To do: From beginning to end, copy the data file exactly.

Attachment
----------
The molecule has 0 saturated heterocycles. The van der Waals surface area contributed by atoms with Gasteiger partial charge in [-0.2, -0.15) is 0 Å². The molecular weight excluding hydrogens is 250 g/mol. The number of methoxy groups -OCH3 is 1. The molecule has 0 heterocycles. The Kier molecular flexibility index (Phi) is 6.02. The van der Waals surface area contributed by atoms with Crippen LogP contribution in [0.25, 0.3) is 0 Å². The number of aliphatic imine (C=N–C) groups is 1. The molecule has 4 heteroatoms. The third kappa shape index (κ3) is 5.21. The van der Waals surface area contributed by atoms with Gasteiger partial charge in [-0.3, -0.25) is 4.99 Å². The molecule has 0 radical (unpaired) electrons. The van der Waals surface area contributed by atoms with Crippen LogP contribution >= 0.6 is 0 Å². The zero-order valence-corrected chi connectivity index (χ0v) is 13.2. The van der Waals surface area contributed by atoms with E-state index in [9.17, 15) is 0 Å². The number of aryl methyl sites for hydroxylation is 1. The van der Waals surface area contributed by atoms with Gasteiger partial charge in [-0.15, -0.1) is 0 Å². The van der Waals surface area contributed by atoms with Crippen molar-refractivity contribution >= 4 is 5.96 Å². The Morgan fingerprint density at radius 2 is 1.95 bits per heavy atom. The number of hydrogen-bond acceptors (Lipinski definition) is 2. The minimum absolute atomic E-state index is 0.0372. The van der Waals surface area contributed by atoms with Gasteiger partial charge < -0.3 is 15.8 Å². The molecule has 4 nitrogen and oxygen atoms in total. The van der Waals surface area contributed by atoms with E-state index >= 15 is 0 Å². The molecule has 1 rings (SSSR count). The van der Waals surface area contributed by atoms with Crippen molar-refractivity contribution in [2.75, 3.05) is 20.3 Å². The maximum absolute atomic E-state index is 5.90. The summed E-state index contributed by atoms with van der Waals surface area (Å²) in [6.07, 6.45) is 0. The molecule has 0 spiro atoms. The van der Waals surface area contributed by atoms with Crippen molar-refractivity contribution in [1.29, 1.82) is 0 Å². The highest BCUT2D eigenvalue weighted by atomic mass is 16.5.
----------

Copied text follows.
The molecule has 0 saturated heterocycles. The van der Waals surface area contributed by atoms with Gasteiger partial charge in [-0.2, -0.15) is 0 Å². The molecular weight excluding hydrogens is 250 g/mol. The number of methoxy groups -OCH3 is 1. The molecule has 0 heterocycles. The Kier molecular flexibility index (Phi) is 6.02. The van der Waals surface area contributed by atoms with Crippen LogP contribution in [0.25, 0.3) is 0 Å². The number of aliphatic imine (C=N–C) groups is 1. The molecule has 4 heteroatoms. The third kappa shape index (κ3) is 5.21. The van der Waals surface area contributed by atoms with Gasteiger partial charge in [-0.3, -0.25) is 4.99 Å². The molecule has 0 radical (unpaired) electrons. The van der Waals surface area contributed by atoms with Crippen LogP contribution >= 0.6 is 0 Å². The zero-order valence-corrected chi connectivity index (χ0v) is 13.2. The van der Waals surface area contributed by atoms with E-state index in [9.17, 15) is 0 Å². The number of aryl methyl sites for hydroxylation is 1. The van der Waals surface area contributed by atoms with Gasteiger partial charge in [-0.15, -0.1) is 0 Å². The van der Waals surface area contributed by atoms with Crippen molar-refractivity contribution >= 4 is 5.96 Å². The Morgan fingerprint density at radius 2 is 1.95 bits per heavy atom. The number of hydrogen-bond acceptors (Lipinski definition) is 2. The minimum absolute atomic E-state index is 0.0372. The van der Waals surface area contributed by atoms with Gasteiger partial charge < -0.3 is 15.8 Å². The molecule has 4 nitrogen and oxygen atoms in total. The van der Waals surface area contributed by atoms with E-state index >= 15 is 0 Å². The molecule has 1 rings (SSSR count). The van der Waals surface area contributed by atoms with Crippen molar-refractivity contribution in [2.75, 3.05) is 20.3 Å². The maximum absolute atomic E-state index is 5.90. The summed E-state index contributed by atoms with van der Waals surface area (Å²) in [6.07, 6.45) is 0. The molecule has 0 spiro atoms. The van der Waals surface area contributed by atoms with Crippen molar-refractivity contribution in [1.29, 1.82) is 0 Å². The highest BCUT2D eigenvalue weighted by atomic mass is 16.5.